Evaluation of harvesting urban water resources for sustainable water management: Case study in Filton Airfield, UK

Jung Eun Kim, Daniel Humphrey, Jan Hofman

Research output: Contribution to journalArticlepeer-review

Abstract

Filton Airfield in the UK is a new community under development aiming to become self-sufficient in its water supply toward a circular economy. Urban water management strategies, water demand minimization, urban resource reuse, and wastewater discharge minimization, can improve the urban circular economy. Understanding the practical impacts of those strategies is crucial for a new development area like Filton. As a site investigation, the physiochemical and microbial characteristics of raw rainwater showed acceptable for irrigation and drinking water, indicating no significant risk of using rainwater collected within Filton, but still requiring a treatment process depending on chosen applications. This study further conducted stochastic water demand profiles and urban water cycle simulations at a block scale, taking possible rainwater harvesting (RWH) and greywater recycling (GWR) options for non-potable purposes to quantitatively assess the impact of urban water management strategies on urban harvesting potential indicators (0–100%). When the RWH was implemented, the water demand minimization potential varied from 62% to 71%. Meanwhile, the combined use of RWH and GWR yielded even better results in terms of water demand minimization, peaking at 78% due to the additional supply from GWR. The combination also reduced wastewater production potential from 100% to 54% and consequently improves self-sustainability potential from 0 with no recycling, to 44% with only GWR, and to 100% with the combined use of RWH and GWR. The sensitivity analysis revealed that wastewater discharge is the most sensitive to variations in rainfall patterns (wet and dry conditions) and urban density (water demand patterns), indicating that both need to be balanced for better implementation of urban water harvesting strategies. This study can provide insights into the applicability of urban water resource harvesting and its assessment approaches in existing and new development areas.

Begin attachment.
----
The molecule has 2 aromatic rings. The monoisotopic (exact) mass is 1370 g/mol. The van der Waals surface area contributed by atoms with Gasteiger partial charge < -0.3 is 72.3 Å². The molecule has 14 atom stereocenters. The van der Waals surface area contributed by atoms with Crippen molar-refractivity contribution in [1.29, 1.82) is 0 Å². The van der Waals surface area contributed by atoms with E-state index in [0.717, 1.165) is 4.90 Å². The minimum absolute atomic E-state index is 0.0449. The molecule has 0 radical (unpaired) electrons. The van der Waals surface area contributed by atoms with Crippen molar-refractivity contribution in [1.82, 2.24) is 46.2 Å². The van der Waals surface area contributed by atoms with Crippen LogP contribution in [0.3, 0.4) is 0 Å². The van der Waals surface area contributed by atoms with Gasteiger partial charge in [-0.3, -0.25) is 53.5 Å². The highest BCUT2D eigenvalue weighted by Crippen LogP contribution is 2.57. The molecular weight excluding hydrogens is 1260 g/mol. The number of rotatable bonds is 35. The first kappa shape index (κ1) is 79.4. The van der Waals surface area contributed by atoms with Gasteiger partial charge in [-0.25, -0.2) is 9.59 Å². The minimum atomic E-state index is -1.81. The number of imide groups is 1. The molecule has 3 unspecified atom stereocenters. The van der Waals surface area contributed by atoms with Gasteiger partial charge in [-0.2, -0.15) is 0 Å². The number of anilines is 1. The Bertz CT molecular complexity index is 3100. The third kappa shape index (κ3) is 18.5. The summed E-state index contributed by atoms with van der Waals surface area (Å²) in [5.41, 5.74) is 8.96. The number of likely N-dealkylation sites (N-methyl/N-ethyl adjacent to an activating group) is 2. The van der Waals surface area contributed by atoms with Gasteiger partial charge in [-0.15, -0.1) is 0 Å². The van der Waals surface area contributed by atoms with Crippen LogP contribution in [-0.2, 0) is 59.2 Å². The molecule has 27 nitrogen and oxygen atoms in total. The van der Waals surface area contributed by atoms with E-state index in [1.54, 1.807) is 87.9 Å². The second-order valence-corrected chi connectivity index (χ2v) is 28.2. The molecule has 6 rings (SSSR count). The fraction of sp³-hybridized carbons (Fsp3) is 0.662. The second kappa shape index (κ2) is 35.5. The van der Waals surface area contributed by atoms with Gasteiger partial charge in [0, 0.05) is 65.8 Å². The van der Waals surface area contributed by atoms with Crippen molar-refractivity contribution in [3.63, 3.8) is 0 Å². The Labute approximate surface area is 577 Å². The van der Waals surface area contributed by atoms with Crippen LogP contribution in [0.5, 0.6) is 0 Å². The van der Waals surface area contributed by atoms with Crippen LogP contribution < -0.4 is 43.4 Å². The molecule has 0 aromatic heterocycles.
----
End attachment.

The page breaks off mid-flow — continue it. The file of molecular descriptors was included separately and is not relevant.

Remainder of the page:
Original languageEnglish
Article number116049
JournalJournal of Environmental Management
Volume322
Early online date27 Aug 2022
DOIs
Publication statusPublished - 15 Nov 2022

Keywords

  • Circular economy
  • Greywater recycling
  • Rainwater harvesting
  • Urban resource recovery
  • Urban water harvesting
  • Water cycle modelling

ASJC Scopus subject areas

  • Environmental Engineering
  • Waste Management and Disposal
  • Management, Monitoring, Policy and Law

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